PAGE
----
Managers say – there is no time for coaching…what is your response? Coaching takes time up front. But for every hour a manager spends coaching, they are estimated to save at least another 8 hours in the following 12 months. Actually, there’s no time not to coach!

What are the main mistakes that managers who coach do? It’s easy as a manager to slip back into parent-child behaviours, being so directive that the coachee can’t open up to you. Equally, being totally non-directive annoys staff, who need some guidance. Some guidelines for managers include:

· Who is doing all the talking? (If it’s the manager, it’s not really coaching!)

· Whose agenda are we following? (coaching focuses on the learner’s agenda, not the coach’s)

· Am I part of the problem or part of the solution? (It’s important to be open to feedback about how you are helping or hindering the learner.)

· Am I rushing to a solution too quickly? (It’s important to understand the learner’s issue before helping them find a solution to it.)

What is the relationship between future leader and coaching? In The Leadership Pipeline, leaders have to pass through several crossroads in their careers, as they take on greater responsibilities. Each of these transitions requires major adjustments in the way they think. Coaching helps them make those adjustments.

What was your biggest personal benefit from coaching? I’ve learnt lots of skills from being coached, in both work and sport. Every year, I seek coaching in something that will really stretch me. Last year it was in how to be a stand up comic! But I get the greatest benefit from coaching other people. Helping them work through their issues makes me reflect, teaches me patience, respect and a variety of other qualities that contribute to becoming a more rounded, more integrated human being.

What is one the major insights you came across during your career in coaching? There are so many, but one that stands out is the power of doing nothing at all – of helping someone think, simply by being there. Another is the value of powerful questions. I collect these and hundreds I can call upon.

In order to have a masterful coaching conversation, what is the most important attitude or skill a coach must have or do? There’s no doubt in mind that the key attribute of a coach is the combination of respect, humility and curiosity. By curiosity I don’t mean voyeurism. I mean curiosity on behalf of the client. Wanting to understand their context and perspectives, in order to help them understand themselves, so they can be creative in thinking about the issues and opportunities around them.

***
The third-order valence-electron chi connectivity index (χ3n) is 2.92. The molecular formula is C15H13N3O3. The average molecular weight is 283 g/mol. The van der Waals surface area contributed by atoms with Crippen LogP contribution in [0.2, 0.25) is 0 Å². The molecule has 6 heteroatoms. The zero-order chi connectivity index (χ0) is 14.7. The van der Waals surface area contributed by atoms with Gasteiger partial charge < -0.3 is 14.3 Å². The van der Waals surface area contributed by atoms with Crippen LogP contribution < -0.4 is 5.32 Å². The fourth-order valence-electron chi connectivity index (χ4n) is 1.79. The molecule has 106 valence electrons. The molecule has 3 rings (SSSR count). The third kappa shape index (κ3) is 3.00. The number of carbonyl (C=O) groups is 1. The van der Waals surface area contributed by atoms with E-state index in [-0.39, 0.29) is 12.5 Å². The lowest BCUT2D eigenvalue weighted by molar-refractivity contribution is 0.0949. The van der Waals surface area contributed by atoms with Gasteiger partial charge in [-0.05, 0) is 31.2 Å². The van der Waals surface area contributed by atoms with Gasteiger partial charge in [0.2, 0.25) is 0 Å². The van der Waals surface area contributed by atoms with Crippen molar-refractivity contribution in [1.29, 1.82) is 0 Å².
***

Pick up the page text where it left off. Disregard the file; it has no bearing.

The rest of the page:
Coaching in 5-7 years, what are the perspectives of this profession? We will see increasing professionalization. Supervision will be required for any professional coach – ideally by a properly qualified coaching supervisor. Executive coaching will move increasingly to internal coaches and more organisations will seek to add value by integrating their internal and external coaching resources. In many countries, there is an oversupply of coaches – the less effective are likely to fall out of the profession.

David, you’ve done a tremendous work for development of coaching and mentoring, would you like to share your future plans about coaching and mentoring? Any new books, theories, practices? We have 3 new books coming out in this area over the coming months. One focuses on the different styles and practices of supervision. This has contributions from most of the leaders in the field. One explores the use of mentoring to support diversity objectives. It looks at programmes to support initiatives around gender, race/ culture, and disability. The third looks at the role of goals in coaching and concludes that concentrating too heavily on goals at the start of a coaching relationship or a coaching conversation can be highly dysfunctional. Many times the goal emerges, or changes radically with the coaching conversation. In some cases, deciding on a goal may actually be the outcome of coaching.

What is one piece of wisdom you would kindly share with Lithuanian coaches? Many coaches assume that, once they have a basic qualification as a coach, they have arrived. Actually, this is just the start of a lifelong learning journey. Effective coaches are constantly evolving in their practice, their knowledge and their mindset.

This post is also available in: Lithuanian